Part II: From Lagging To Leading Indicators: The Use Cases For Predictive And Prescriptive Analytics Expands

The year 2019 saw significant momentum in the digitization efforts of firms, facilitated by strong internal and external enablers (see Verdantix Organizational And Technological Enablers Are Enhancing The Value Of EHS Analytics). With the EHS industry experiencing a shift from reactive to proactive risk management, the use cases for predictive and prescriptive analytics are being increasingly scrutinized. Previously, EHS professionals could access only descriptive data on past events. While this data remains valuable, the growth of IoT and Industry 4.0 technologies, which allows deeper analysis and real-time monitoring, has improved the impact of data collected for EHS management objectives (see Verdantix Smart Innovators: EHS Analytics In The Age Of IoT). Vendors are providing EHS practitioners of varying levels of analytical experience with insight to make smarter safety decisions while also removing the complexity often associated with advanced analytics through platforms tailored to customer personas (see Figure 1).

EHS Part II Figure 1

So, what innovative use cases are emerging for those firms looking to generate greater business value from their traditional and new data streams? In a new approach to safety and risk management, EHS managers are leveraging cross-functional data for behaviour-based safety initiatives. This is evident in Cority’s real-time safety culture score as well as the proliferation of tailored microlearning instruments. Witness Parker Hannifin, which has deployed the VelocityEHS Humantech System to manage workplace ergonomics among 2,000 team members across 400 global facilities. The modular curriculum structure of the Humantech System enabled Parker Hannifin to provide role-specific training and create cross-functional ergonomics teams. Since implementing the system in 2017, over 1,000 employees have completed online training modules, more than 2,000 users have conducted over 5,500 ergonomics and the firm has implemented over 1,200 workplace improvements.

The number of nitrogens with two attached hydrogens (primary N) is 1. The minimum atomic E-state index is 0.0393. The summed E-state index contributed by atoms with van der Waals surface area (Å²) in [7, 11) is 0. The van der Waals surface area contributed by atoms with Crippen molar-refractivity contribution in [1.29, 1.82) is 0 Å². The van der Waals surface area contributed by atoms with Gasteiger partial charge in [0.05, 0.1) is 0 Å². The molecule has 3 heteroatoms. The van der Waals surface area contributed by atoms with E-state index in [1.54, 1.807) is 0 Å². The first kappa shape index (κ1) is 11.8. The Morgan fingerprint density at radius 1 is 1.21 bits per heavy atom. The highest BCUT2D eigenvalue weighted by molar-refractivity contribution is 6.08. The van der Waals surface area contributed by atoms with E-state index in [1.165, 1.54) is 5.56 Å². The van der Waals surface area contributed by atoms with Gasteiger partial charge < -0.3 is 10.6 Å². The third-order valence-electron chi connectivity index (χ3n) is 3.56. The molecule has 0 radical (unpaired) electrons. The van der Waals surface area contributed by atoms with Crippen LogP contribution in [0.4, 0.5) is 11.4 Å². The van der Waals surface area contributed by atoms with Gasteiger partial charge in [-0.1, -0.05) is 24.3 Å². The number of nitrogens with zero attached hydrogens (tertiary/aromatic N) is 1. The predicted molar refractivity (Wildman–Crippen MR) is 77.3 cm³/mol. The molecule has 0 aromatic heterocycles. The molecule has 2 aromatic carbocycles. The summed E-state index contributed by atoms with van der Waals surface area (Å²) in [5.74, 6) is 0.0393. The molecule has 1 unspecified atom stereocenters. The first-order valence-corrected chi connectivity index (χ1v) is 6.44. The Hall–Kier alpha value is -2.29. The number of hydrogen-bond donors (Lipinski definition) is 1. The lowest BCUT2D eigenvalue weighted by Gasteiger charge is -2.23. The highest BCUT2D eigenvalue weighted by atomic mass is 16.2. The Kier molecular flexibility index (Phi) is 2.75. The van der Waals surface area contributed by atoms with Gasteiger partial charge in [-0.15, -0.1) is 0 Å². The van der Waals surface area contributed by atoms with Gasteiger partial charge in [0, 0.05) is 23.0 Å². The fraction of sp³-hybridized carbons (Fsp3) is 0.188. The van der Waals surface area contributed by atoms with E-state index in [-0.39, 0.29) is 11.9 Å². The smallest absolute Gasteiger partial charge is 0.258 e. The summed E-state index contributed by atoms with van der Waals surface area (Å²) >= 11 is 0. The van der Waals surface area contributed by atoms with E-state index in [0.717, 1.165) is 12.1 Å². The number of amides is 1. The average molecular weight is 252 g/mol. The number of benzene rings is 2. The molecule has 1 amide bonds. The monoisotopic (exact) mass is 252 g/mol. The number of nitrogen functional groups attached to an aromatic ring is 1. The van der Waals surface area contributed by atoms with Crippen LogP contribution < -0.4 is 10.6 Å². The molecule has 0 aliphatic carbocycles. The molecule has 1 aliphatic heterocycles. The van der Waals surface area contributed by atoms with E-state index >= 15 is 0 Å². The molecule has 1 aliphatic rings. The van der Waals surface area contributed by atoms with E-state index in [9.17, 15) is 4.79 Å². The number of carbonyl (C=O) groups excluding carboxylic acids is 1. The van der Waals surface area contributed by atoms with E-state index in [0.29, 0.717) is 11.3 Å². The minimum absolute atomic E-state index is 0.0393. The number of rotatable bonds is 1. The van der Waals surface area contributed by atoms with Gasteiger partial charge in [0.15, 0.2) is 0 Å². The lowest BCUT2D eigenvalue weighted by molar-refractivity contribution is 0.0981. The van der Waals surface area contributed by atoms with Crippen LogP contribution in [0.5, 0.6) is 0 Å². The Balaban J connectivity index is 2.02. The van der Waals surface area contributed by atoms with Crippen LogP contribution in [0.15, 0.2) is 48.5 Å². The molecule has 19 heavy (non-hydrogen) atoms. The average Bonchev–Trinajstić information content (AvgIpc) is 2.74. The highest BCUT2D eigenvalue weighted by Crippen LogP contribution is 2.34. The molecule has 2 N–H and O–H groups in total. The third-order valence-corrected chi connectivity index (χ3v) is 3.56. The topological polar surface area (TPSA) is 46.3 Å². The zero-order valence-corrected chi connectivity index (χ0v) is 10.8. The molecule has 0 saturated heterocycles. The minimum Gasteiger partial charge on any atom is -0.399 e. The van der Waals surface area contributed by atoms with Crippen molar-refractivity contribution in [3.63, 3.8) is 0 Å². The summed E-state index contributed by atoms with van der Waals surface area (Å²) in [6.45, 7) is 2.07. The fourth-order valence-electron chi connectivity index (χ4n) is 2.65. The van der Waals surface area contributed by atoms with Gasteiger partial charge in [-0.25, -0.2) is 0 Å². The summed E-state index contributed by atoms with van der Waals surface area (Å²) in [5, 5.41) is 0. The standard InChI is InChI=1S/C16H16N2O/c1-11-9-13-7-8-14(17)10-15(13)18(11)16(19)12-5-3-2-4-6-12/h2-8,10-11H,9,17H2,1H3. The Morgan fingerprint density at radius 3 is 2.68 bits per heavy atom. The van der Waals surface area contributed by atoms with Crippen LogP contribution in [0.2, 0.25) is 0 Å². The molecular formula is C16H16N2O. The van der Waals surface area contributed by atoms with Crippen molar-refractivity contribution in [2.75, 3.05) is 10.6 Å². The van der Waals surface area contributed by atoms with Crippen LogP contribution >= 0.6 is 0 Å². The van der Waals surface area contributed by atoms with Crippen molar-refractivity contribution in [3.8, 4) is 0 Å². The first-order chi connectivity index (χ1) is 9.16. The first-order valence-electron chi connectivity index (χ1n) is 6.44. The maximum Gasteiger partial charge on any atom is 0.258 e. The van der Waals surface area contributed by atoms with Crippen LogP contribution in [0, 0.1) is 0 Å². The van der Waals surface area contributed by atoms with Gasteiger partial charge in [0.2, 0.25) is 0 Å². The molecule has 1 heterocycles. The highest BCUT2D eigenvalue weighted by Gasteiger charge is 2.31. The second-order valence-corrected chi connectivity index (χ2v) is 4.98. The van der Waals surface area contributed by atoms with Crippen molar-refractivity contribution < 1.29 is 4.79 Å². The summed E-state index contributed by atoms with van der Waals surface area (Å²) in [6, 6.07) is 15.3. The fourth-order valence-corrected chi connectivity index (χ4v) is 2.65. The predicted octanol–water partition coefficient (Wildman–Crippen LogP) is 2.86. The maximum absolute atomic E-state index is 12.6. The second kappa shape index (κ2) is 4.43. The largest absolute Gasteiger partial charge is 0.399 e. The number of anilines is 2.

The depth of analytics is intensifying. Firms are using predictive analytics, machine learning and leading-edge graph database architecture to model dynamic connections among historical and real-time data points to help firms prioritize their risks, identify unsafe situations, intervene pre-emptively and improve the efficiency and accuracy of root cause analyses by leveraging enterprise-wide insights. The granularity achieved through extensive data collection also has benefits at the macro-level. For example, Gensuite and consulting firm Bowers Management Analytics are experimenting with applying machine learning to a combined 1.3 million anonymized data records from six participating clients. The experiment will explore whether the application of AI to this volume of data can yield new insights, trends and early warnings from quantitative and text-based data that will further increase the value of data collection and analytics for their clients.

Undoubtedly, 2019 was a transformative year for analytics in the EHS sphere. As corporates continue to see the value of increasingly complex data analysis and vendors continue developing new data-driven solutions, the use cases for prescriptive and predictive analytics will continue to expand… into 2020 and beyond.

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